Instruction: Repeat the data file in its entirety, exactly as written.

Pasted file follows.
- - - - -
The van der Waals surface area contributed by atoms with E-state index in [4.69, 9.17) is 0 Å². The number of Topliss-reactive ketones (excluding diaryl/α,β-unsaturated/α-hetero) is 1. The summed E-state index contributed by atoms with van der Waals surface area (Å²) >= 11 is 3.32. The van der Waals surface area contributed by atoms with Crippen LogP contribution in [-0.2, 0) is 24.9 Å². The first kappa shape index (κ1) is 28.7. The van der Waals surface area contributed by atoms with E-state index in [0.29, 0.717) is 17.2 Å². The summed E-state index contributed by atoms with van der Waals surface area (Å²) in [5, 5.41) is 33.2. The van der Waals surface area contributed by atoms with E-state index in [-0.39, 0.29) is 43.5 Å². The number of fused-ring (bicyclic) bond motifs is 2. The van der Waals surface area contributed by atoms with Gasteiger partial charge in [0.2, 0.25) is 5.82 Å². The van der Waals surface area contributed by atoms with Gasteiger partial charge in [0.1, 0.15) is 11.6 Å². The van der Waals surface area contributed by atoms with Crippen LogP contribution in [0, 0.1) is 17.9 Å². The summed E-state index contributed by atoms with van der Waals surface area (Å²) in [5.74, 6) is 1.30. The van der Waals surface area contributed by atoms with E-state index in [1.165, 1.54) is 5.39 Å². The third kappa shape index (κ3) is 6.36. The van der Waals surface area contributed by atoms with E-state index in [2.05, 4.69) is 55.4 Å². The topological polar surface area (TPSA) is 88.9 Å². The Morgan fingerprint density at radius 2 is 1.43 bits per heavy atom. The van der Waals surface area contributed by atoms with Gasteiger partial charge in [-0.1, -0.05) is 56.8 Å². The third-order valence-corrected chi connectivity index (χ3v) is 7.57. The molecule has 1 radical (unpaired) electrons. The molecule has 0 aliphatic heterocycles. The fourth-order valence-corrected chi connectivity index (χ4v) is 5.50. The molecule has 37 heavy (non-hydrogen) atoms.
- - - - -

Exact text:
The van der Waals surface area contributed by atoms with E-state index in [4.69, 9.17) is 0 Å². The number of Topliss-reactive ketones (excluding diaryl/α,β-unsaturated/α-hetero) is 1. The summed E-state index contributed by atoms with van der Waals surface area (Å²) >= 11 is 3.32. The van der Waals surface area contributed by atoms with Crippen LogP contribution in [-0.2, 0) is 24.9 Å². The first kappa shape index (κ1) is 28.7. The van der Waals surface area contributed by atoms with E-state index in [0.29, 0.717) is 17.2 Å². The summed E-state index contributed by atoms with van der Waals surface area (Å²) in [5, 5.41) is 33.2. The van der Waals surface area contributed by atoms with E-state index in [-0.39, 0.29) is 43.5 Å². The number of fused-ring (bicyclic) bond motifs is 2. The van der Waals surface area contributed by atoms with Gasteiger partial charge in [0.2, 0.25) is 5.82 Å². The van der Waals surface area contributed by atoms with Gasteiger partial charge in [0.1, 0.15) is 11.6 Å². The van der Waals surface area contributed by atoms with Crippen LogP contribution in [0, 0.1) is 17.9 Å². The summed E-state index contributed by atoms with van der Waals surface area (Å²) in [5.74, 6) is 1.30. The van der Waals surface area contributed by atoms with E-state index in [1.165, 1.54) is 5.39 Å². The third kappa shape index (κ3) is 6.36. The van der Waals surface area contributed by atoms with E-state index in [2.05, 4.69) is 55.4 Å². The topological polar surface area (TPSA) is 88.9 Å². The Morgan fingerprint density at radius 2 is 1.43 bits per heavy atom. The van der Waals surface area contributed by atoms with Gasteiger partial charge in [-0.1, -0.05) is 56.8 Å². The third-order valence-corrected chi connectivity index (χ3v) is 7.57. The molecule has 1 radical (unpaired) electrons. The molecule has 0 aliphatic heterocycles. The fourth-order valence-corrected chi connectivity index (χ4v) is 5.50. The molecule has 37 heavy (non-hydrogen) atoms.